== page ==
What's Going On With That Bizarre Rectangular Iceberg?
It's getting a lot of attention because of its unexpected angles and straight lines. A sea ice specialist explains why it formed this way.
An iceberg recently spotted by NASA scientists looks like it was carefully cut into a perfect rectangle, and it's getting a lot of attention because of those unexpected angles and straight lines.
It looks nothing like the craggy, uneven mass that sank the Titanic, perhaps the most famous iceberg ever.
But in fact, there is little that is particularly unusual about the iceberg photographed floating near the Larsen C ice shelf in Antarctica, as sea ice specialist Alek Petty explains. He is a research scientist with NASA's Operation IceBridge, the group that took the stunning photo, and is based at the NASA Goddard Space Flight Center.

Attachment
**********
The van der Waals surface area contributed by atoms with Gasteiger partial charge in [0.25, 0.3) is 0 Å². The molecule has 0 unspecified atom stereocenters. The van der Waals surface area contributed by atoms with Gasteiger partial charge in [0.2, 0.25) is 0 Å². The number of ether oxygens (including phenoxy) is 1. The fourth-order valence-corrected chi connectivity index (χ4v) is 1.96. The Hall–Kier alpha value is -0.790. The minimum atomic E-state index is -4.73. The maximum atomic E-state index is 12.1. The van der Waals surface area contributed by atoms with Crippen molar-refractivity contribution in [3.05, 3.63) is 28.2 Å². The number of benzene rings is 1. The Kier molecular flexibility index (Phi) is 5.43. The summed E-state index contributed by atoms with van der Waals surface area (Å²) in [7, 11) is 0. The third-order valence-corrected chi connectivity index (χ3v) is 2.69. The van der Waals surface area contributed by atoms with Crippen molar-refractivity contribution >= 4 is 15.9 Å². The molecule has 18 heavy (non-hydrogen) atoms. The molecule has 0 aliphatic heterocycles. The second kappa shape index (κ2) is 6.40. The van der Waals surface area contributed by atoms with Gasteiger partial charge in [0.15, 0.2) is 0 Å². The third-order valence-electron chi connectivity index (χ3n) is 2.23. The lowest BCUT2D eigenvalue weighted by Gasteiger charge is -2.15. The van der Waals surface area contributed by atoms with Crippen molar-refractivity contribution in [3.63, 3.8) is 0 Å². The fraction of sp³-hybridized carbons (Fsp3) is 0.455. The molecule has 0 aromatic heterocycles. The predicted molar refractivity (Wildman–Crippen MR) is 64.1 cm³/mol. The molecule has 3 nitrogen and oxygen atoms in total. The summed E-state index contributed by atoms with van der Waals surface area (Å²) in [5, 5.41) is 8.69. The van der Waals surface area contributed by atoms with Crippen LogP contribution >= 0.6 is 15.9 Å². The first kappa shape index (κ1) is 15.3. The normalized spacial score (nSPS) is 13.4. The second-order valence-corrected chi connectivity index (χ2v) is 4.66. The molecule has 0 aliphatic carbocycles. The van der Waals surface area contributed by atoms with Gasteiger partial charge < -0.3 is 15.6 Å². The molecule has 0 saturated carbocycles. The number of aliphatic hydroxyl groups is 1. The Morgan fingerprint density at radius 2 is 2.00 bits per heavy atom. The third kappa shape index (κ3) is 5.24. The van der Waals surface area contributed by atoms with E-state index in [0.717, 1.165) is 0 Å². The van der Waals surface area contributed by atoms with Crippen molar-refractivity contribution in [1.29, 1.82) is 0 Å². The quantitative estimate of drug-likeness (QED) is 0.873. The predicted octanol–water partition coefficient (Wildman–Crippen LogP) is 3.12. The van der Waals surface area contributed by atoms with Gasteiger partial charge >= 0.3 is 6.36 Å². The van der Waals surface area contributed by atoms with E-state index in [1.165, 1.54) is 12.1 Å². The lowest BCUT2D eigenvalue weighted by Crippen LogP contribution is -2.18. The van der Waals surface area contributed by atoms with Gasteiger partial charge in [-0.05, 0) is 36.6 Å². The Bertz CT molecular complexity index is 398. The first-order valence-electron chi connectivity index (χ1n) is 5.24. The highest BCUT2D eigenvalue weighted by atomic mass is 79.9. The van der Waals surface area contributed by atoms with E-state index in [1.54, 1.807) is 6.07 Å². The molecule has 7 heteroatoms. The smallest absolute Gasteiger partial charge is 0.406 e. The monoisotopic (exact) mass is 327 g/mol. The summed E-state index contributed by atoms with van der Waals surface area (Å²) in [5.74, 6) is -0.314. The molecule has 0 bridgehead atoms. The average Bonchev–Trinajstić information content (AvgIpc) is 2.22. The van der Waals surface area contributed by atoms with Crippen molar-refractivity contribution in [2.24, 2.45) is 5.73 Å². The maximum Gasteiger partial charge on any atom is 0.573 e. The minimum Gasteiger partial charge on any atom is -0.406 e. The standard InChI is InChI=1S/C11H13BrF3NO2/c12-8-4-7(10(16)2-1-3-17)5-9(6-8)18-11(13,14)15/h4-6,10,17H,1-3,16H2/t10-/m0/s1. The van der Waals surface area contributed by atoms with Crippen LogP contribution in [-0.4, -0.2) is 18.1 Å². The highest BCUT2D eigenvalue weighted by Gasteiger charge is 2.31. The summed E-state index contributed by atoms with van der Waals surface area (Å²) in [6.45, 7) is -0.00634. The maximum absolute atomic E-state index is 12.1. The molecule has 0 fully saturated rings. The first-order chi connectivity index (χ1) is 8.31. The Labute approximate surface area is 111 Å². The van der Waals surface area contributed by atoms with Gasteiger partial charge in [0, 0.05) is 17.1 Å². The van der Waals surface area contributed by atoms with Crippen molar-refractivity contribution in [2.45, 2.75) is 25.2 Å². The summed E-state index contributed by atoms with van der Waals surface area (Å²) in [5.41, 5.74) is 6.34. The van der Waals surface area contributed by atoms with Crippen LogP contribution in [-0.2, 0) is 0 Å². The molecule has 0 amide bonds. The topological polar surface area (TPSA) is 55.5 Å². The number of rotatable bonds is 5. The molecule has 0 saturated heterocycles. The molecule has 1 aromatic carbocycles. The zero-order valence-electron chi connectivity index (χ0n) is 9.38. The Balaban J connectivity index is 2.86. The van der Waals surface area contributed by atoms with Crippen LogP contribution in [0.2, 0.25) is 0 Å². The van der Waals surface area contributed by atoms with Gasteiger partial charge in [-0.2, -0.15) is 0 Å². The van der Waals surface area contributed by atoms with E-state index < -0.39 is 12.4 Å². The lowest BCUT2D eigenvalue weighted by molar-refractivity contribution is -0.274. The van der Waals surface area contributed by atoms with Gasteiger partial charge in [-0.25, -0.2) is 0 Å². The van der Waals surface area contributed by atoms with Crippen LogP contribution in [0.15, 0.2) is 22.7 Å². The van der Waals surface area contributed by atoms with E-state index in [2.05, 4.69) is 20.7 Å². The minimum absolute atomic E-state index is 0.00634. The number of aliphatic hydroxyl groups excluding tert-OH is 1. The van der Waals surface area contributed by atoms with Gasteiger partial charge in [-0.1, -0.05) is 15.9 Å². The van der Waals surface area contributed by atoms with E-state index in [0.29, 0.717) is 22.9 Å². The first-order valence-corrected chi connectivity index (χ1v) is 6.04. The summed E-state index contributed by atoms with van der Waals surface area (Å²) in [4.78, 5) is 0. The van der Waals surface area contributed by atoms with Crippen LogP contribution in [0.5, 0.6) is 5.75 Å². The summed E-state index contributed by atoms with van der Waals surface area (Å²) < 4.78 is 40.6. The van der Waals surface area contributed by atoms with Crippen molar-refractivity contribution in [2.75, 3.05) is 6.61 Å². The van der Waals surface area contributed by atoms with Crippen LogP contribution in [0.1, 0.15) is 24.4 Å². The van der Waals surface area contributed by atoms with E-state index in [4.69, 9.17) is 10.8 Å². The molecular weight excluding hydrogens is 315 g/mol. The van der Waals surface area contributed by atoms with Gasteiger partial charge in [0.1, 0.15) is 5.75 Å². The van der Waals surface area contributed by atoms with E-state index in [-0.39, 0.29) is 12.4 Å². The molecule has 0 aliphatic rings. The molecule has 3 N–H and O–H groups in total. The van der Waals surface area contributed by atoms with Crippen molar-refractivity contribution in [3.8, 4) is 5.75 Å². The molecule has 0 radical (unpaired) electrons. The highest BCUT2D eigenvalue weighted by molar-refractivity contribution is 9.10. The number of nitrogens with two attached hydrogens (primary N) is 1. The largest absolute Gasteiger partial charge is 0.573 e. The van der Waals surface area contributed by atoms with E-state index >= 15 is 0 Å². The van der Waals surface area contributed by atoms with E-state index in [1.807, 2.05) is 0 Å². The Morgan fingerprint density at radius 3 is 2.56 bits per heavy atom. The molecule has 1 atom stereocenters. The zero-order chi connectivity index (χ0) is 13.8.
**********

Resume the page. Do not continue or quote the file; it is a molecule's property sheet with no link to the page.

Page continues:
He says it's a kind of formation called a tabular iceberg, which forms in Antarctica, he says, "where we have these really wide floating ice shelves connected to land." The ice is "being kind of spread out in this very thin layer," Petty says, and "because it's ice and it's brittle, if that gets too weak or it comes into contact with something else, it can shatter and kind of break apart."